I feel like I remember it being said that chastity reminds the world that there is more after this, a higher calling than primal urges or something like that
Well, a vocation SHOULD BE whatever it is that God wants you to do, and as such, indeed if God calls you to marriage, it is good to do this.
This is true, but the Church is still stuck with the reality that if everybody managed to be totally chaste as in celibate, and consecrate their virginity to God, there would quite soon be no children to grow up and be priests, members of religious orders, or laity sitting in the pews.
It’s rather silly to pretend that each status of life doesn’t have its place in God’s plan. I’m willing to say that being called to be celibate for God is an awesome commitment or sacrifice to make, but no one in their right mind is going to expect everybody to do it. The Pope himself had a mother and father, he didn’t just hatch. Same for every saint and Father of the Church and Doctor of the Church we ever had.
Yes, of course.
Marriage is a sacrament after all.
Catechism 916 The state of consecrated life is thus one way of experiencing a “more intimate” consecration, rooted in Baptism and dedicated totally to God. In the consecrated life, Christ’s faithful, moved by the Holy Spirit, propose to follow Christ more nearly, to give themselves to God who is loved above all and, pursuing the perfection of charity in the service of the Kingdom, to signify and proclaim in the Church the glory of the world to come.
it took a simple google search to find many places where it’s still taught.
This used to be one of those truths I had a hard time wrapping my head around. Isn’t it better to receive a sacrament (in this case, Matrimony) than not? We wouldn’t say those that choose not to receive the Sacrament of Confirmation are more blessed than those that do receive it–quite the opposite!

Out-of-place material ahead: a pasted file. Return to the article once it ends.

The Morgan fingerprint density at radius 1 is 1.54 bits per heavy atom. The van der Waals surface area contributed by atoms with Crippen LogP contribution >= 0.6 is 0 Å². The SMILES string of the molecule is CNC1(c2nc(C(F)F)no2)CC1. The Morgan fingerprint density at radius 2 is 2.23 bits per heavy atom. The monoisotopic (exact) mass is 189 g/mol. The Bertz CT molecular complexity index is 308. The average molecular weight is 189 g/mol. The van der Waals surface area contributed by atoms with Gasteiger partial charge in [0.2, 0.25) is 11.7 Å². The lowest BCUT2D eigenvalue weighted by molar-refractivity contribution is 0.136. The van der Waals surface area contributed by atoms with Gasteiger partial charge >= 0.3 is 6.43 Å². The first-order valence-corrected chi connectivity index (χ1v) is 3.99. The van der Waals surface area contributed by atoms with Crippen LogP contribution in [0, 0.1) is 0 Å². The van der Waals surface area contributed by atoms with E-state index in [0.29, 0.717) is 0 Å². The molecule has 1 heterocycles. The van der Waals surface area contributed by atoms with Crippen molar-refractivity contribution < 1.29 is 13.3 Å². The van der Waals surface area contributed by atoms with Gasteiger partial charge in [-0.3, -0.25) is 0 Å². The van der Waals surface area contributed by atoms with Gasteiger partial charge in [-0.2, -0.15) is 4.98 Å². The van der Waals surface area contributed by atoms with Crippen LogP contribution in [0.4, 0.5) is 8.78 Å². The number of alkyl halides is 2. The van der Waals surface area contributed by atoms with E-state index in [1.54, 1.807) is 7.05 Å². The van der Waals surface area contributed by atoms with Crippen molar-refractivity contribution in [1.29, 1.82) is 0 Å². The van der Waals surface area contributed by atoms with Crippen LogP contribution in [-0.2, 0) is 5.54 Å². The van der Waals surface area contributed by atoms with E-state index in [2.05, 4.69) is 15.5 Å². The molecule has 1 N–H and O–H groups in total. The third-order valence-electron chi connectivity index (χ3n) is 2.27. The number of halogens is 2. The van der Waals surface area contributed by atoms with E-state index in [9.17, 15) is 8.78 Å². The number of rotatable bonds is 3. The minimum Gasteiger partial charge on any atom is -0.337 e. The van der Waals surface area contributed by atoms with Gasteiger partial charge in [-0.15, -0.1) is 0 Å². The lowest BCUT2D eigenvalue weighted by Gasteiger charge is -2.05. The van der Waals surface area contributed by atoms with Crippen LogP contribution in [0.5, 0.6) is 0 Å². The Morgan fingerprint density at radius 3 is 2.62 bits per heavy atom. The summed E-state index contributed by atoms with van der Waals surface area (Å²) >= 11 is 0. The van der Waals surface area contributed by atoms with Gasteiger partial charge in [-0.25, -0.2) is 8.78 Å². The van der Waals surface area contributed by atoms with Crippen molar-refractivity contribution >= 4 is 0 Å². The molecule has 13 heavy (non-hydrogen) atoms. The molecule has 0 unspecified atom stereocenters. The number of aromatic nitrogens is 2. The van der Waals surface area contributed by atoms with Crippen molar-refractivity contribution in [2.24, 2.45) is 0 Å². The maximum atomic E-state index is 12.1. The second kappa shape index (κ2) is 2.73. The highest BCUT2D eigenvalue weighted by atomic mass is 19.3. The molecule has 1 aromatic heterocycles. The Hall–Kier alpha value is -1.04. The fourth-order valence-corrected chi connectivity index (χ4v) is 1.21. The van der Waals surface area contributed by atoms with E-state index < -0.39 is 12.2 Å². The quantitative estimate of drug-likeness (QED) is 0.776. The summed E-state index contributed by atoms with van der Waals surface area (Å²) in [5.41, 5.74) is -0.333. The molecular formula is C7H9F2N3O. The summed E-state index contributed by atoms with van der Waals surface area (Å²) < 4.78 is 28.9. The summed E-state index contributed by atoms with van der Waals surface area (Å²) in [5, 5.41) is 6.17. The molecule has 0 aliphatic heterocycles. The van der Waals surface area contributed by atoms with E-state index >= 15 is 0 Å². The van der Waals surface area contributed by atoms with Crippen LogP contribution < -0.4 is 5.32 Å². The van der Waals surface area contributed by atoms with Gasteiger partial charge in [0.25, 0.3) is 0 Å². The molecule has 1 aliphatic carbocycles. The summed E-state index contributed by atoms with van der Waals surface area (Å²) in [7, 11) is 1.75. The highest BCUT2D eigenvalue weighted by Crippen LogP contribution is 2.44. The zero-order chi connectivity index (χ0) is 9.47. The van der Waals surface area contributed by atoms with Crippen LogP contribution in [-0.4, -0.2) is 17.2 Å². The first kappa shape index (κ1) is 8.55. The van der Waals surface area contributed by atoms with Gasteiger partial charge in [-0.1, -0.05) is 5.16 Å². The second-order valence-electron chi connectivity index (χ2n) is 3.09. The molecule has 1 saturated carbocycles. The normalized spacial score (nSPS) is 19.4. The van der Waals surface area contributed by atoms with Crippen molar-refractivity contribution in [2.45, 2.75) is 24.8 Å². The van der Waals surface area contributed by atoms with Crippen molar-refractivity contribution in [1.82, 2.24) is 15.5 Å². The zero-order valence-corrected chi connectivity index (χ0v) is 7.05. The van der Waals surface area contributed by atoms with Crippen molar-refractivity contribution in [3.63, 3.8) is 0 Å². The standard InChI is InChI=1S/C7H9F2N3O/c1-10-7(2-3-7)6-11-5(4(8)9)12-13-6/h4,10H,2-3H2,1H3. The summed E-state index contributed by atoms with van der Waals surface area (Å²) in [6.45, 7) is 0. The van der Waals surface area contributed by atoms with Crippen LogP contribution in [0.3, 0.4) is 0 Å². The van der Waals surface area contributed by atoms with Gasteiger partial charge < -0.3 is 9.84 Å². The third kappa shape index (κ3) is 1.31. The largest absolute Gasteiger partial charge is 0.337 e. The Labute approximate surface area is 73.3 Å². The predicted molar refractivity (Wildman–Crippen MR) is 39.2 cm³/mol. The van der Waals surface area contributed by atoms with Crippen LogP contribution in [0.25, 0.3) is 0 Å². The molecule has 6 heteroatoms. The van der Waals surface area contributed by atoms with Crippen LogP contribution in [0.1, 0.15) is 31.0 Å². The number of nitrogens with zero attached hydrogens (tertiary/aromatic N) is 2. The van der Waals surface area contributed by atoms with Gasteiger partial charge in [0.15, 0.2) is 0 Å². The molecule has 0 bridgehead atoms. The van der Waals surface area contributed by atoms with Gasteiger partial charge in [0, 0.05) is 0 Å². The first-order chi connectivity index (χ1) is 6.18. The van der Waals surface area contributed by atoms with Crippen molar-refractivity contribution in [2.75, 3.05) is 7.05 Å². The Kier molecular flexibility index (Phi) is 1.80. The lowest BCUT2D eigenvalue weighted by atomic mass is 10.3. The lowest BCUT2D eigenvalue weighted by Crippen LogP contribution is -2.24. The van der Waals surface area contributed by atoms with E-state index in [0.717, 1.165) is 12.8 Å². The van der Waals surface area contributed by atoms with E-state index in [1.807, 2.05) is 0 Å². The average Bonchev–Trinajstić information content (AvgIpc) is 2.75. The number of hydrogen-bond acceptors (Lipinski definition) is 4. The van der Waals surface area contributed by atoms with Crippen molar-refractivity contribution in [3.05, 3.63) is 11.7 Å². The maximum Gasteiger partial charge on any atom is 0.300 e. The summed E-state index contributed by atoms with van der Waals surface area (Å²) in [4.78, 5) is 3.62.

I think the Catechism is helpful in this regard. Virginity signifies that the bond with Christ is supreme to any other human bonds–even a sacramental one. Where marriage is only for this world that is passing away (there is no marriage in heaven),virginity and celibacy anticipate the supremely blessed heavenly state.
1618 Christ is the center of all Christian life. The bond with him takes precedence over all other bonds, familial or social.113 From the very beginning of the Church there have been men and women who have renounced the great good of marriage to follow the Lamb wherever he goes, to be intent on the things of the Lord, to seek to please him, and to go out to meet the Bridegroom who is coming.114 Christ himself has invited certain persons to follow him in this way of life, of which he remains the model:
"For there are eunuchs who have been so from birth, and there are eunuchs who have been made eunuchs by men, and there are eunuchs who have made themselves eunuchs for the sake of the kingdom of heaven. He who is able to receive this, let him receive it."115
1619 Virginity for the sake of the kingdom of heaven is an unfolding of baptismal grace, a powerful sign of the supremacy of the bond with Christ and of the ardent expectation of his return, a sign which also recalls that marriage is a reality of this present age which is passing away.116
1620 Both the sacrament of Matrimony and virginity for the Kingdom of God come from the Lord himself. It is he who gives them meaning and grants them the grace which is indispensable for living them out in conformity with his will.117 Esteem of virginity for the sake of the kingdom118 and the Christian understanding of marriage are inseparable, and they reinforce each other:
Whoever denigrates marriage also diminishes the glory of virginity. Whoever praises it makes virginity more admirable and resplendent. What appears good only in comparison with evil would not be truly good. The most excellent good is something even better than what is admitted to be good.119
I’m guessing where the superiority of this state in life is emphasized more, there are more vocations answered, than where there is given an implicit (or explicit) equivalence to marriage…again, just a guess.
our priest has given homilies on this. Usually when they church is praying for vocations. But he doesn’t publish his homilies. He’s too busy being a priest. But I’ve always heard that it is best to give oneself to the church, if one can. And that this is a calling from God and should not be sought as a means of personal gain but rather personal sacrifice.
But since the vast majority of people end up in the vocation of marriage and since marriage is under great social pressure I’m not surprised to see the church focus on marriage more and less on vocations.
In a vacuum, celibacy is the more “holy”, “Superior”, whatever adjective you want to use. However, vocations never exist in a vacuum. God calls you to a certain vocation and that vocation you are called to is superior vocation for you. If you are called to marriage, then marriage is the superior vocation for you personally.